Leaving a legacy is about more than money
I COME from a family which experienced generations of poverty – financial and a lack of education. My great-grandparents lived far below the poverty line and could not read or write. Neither could their children, my grandparents. Each generation worked hard to improve the circumstances and opportunities of the next, largely by prioritising education. This has started to pay off, with all the children in my generation matriculating. But we still have a way to go - I am the only one who was able to get a tertiary education and a driver’s license. Generational wealth for us means knowledge and education. I’m determined to safeguard this wealth and build on it.
Traditionally, generational wealth refers to the transfer of financial assets such as investments, stocks, real estate and businesses, from one generation to the next. It is estimated that 70% of wealthy families will lose their wealth by the second generation, often because the next generation is not equipped to manage their inheritance, let alone continue to build on it. Those that can leave a financial legacy must ensure they also transfer the necessary financial knowledge and skills to protect it.
If we only consider generational wealth as the transfer of assets with a financial value, the concept is out of reach for most South Africans. I believe we need to expand the idea of generational wealth to a more holistic definition that goes beyond leaving a financial legacy to include the transfer of the knowledge, values and skills that we have learned in our lifetime. We can use these skills to help future generations safeguard the legacy we accrue. For families like my own, it may take a few generations to see significant progress, but small steps in the right direction are significant and should be celebrated.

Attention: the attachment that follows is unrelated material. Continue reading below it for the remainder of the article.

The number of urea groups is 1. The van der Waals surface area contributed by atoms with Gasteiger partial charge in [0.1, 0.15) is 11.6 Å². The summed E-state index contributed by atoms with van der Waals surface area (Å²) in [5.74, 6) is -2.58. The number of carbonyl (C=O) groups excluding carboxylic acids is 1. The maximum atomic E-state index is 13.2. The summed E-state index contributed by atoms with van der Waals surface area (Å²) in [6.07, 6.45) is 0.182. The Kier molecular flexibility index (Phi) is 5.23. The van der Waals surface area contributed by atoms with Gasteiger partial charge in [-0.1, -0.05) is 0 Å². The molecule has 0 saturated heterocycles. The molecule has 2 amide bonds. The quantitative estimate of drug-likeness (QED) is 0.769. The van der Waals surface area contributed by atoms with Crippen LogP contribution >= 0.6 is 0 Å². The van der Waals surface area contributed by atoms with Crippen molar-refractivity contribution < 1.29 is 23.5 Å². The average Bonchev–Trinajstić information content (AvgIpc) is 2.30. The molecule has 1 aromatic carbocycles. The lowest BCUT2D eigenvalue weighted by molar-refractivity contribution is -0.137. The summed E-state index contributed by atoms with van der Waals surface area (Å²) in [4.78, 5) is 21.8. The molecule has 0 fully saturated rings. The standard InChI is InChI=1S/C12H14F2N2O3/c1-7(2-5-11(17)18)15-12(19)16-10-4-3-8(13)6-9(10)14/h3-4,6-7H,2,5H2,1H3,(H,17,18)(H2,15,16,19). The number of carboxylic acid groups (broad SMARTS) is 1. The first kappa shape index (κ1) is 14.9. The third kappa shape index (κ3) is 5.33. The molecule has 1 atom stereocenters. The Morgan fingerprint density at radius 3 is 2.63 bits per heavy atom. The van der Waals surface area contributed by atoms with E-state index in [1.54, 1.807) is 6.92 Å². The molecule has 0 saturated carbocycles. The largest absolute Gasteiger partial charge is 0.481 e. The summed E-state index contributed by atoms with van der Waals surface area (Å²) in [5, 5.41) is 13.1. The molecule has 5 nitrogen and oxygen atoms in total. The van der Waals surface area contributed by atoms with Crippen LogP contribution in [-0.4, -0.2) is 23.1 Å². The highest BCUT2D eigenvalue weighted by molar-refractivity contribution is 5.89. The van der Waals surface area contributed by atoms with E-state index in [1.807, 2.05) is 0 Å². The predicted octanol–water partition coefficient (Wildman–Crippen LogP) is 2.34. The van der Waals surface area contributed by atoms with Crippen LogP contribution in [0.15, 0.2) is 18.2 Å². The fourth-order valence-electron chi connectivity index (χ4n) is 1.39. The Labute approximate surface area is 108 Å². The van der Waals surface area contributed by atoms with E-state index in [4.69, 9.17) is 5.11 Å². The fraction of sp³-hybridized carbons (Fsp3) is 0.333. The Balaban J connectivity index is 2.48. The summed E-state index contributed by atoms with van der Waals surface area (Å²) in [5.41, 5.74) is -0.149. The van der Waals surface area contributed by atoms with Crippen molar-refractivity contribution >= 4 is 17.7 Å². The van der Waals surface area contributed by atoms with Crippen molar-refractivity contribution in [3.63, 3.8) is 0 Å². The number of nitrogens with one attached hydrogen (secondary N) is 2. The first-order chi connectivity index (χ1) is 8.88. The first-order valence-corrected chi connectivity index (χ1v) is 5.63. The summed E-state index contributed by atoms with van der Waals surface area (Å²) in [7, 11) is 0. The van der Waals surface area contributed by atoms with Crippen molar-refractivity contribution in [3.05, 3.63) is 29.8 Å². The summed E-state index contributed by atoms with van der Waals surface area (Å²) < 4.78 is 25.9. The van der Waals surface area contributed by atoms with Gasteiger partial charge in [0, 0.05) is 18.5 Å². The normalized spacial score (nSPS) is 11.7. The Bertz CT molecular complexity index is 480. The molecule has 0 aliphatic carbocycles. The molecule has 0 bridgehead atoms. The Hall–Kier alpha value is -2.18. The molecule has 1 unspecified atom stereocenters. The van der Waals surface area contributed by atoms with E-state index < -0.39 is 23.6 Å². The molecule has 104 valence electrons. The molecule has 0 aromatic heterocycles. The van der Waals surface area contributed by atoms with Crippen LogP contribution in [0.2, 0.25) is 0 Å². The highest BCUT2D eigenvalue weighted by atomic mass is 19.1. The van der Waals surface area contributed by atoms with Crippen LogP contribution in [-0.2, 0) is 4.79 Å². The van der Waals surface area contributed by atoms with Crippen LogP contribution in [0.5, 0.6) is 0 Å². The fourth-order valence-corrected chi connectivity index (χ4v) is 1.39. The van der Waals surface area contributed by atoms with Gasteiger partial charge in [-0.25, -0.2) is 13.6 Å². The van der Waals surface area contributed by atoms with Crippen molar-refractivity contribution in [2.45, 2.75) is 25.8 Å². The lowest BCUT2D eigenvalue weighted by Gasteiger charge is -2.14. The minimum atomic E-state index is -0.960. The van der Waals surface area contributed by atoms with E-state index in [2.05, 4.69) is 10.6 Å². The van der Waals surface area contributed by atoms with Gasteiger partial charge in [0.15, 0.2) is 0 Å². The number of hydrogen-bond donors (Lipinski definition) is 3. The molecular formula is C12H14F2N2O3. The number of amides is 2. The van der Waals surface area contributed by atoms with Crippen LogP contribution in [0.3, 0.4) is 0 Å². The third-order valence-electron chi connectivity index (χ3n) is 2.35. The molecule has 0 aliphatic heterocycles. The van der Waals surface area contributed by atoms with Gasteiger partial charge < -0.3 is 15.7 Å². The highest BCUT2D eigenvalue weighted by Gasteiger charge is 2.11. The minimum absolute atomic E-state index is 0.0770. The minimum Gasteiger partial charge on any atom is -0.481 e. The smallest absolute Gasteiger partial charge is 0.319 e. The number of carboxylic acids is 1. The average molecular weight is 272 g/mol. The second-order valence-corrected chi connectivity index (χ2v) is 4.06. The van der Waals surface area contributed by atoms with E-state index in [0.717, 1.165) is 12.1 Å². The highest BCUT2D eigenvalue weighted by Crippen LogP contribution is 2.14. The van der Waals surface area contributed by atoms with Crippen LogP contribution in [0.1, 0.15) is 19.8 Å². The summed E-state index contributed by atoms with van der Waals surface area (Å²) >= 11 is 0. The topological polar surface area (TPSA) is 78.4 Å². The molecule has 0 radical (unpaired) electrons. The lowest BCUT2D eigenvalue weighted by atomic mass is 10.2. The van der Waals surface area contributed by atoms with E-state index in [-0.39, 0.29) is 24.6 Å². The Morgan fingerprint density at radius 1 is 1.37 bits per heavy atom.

Through my family’s experiences and the lessons shared, I inherited invaluable nuggets of generational wealth which we can all learn from.
Your history does not determine the path forward
Our history helps us understand the limitations experienced and challenges faced in the past, empowering us to learn from these mistakes instead of repeating them. The small steps taken by each generation before me ensured that the next generation was better off in terms of education and subsequently, finances. This shaped my values and the steps I take today to pave the way for future generations.
Take responsibility for growing your own knowledge and skills
My grandmother was determined to contribute towards the financial wellbeing of her family, despite a lack of formal education. She refused to be a victim of circumstance, teaching herself skills that could be monetised such as sewing and altering clothes by learning from those around her. She also taught herself to read so that she could understand basics like rental contracts. Through her example, I learnt to continuously expand my personal and professional development. Hard work pays off.
Goal-directed financial behaviour is key, regardless of your financial position
Despite never having much money, my grandparents showed me the importance of planning and being intentional with my finances.
They would ration what little money they had, somehow managing to cater for the needs of their children and grandchildren. This taught me the wealth mindset of being diligent with small amounts of money, understanding that this will pay off in the long term. It’s important to have a plan in place that works toward practical goals like:
Saving enough for retirement, so you don’t have to depend on your dependents one day.
Creating a will, with enough liquidity in your estate, so your beneficiaries don’t have any debt to deal with.
Having an antenuptial contract in place to safeguard and build wealth together.
If we consider this holistic definition of generational wealth, everyone has the opportunity to pursue self-mastery and positive habits that will change the course of their lives – and, possibly, future generations as well.
African News Agency